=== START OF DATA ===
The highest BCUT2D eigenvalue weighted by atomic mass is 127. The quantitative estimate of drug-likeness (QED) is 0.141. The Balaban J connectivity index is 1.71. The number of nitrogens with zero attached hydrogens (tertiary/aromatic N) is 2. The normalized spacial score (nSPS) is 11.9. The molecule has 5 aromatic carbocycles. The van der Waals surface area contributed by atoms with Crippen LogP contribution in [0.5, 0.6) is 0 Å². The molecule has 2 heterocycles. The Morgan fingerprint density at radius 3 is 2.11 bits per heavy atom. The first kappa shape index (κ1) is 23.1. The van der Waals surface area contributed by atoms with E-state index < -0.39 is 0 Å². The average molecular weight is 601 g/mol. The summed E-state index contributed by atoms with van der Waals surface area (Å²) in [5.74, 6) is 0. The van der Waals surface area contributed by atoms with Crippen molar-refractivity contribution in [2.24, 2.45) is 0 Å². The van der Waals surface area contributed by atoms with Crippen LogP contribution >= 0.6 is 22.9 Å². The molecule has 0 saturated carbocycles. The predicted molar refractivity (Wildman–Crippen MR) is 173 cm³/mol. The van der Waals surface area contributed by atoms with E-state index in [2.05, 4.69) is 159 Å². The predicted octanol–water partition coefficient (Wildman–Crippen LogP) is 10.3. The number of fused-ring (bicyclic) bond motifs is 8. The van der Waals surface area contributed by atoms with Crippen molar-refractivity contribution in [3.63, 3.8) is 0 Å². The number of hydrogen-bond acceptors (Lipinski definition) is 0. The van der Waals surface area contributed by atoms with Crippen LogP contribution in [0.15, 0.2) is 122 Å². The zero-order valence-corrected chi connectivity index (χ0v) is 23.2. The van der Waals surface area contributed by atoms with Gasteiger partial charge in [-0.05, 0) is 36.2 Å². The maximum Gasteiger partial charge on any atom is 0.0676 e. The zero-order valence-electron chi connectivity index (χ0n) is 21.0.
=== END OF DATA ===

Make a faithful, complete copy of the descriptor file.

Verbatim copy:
The highest BCUT2D eigenvalue weighted by atomic mass is 127. The quantitative estimate of drug-likeness (QED) is 0.141. The Balaban J connectivity index is 1.71. The number of nitrogens with zero attached hydrogens (tertiary/aromatic N) is 2. The normalized spacial score (nSPS) is 11.9. The molecule has 5 aromatic carbocycles. The van der Waals surface area contributed by atoms with Crippen LogP contribution in [0.5, 0.6) is 0 Å². The molecule has 2 heterocycles. The Morgan fingerprint density at radius 3 is 2.11 bits per heavy atom. The first kappa shape index (κ1) is 23.1. The van der Waals surface area contributed by atoms with E-state index < -0.39 is 0 Å². The average molecular weight is 601 g/mol. The summed E-state index contributed by atoms with van der Waals surface area (Å²) in [5.74, 6) is 0. The van der Waals surface area contributed by atoms with Crippen molar-refractivity contribution in [2.24, 2.45) is 0 Å². The van der Waals surface area contributed by atoms with Crippen LogP contribution >= 0.6 is 22.9 Å². The molecule has 0 saturated carbocycles. The predicted molar refractivity (Wildman–Crippen MR) is 173 cm³/mol. The van der Waals surface area contributed by atoms with E-state index in [2.05, 4.69) is 159 Å². The predicted octanol–water partition coefficient (Wildman–Crippen LogP) is 10.3. The number of fused-ring (bicyclic) bond motifs is 8. The van der Waals surface area contributed by atoms with Crippen molar-refractivity contribution in [3.63, 3.8) is 0 Å². The number of hydrogen-bond acceptors (Lipinski definition) is 0. The van der Waals surface area contributed by atoms with Crippen LogP contribution in [0.15, 0.2) is 122 Å². The zero-order valence-corrected chi connectivity index (χ0v) is 23.2. The van der Waals surface area contributed by atoms with Gasteiger partial charge in [-0.05, 0) is 36.2 Å². The maximum Gasteiger partial charge on any atom is 0.0676 e. The zero-order valence-electron chi connectivity index (χ0n) is 21.0.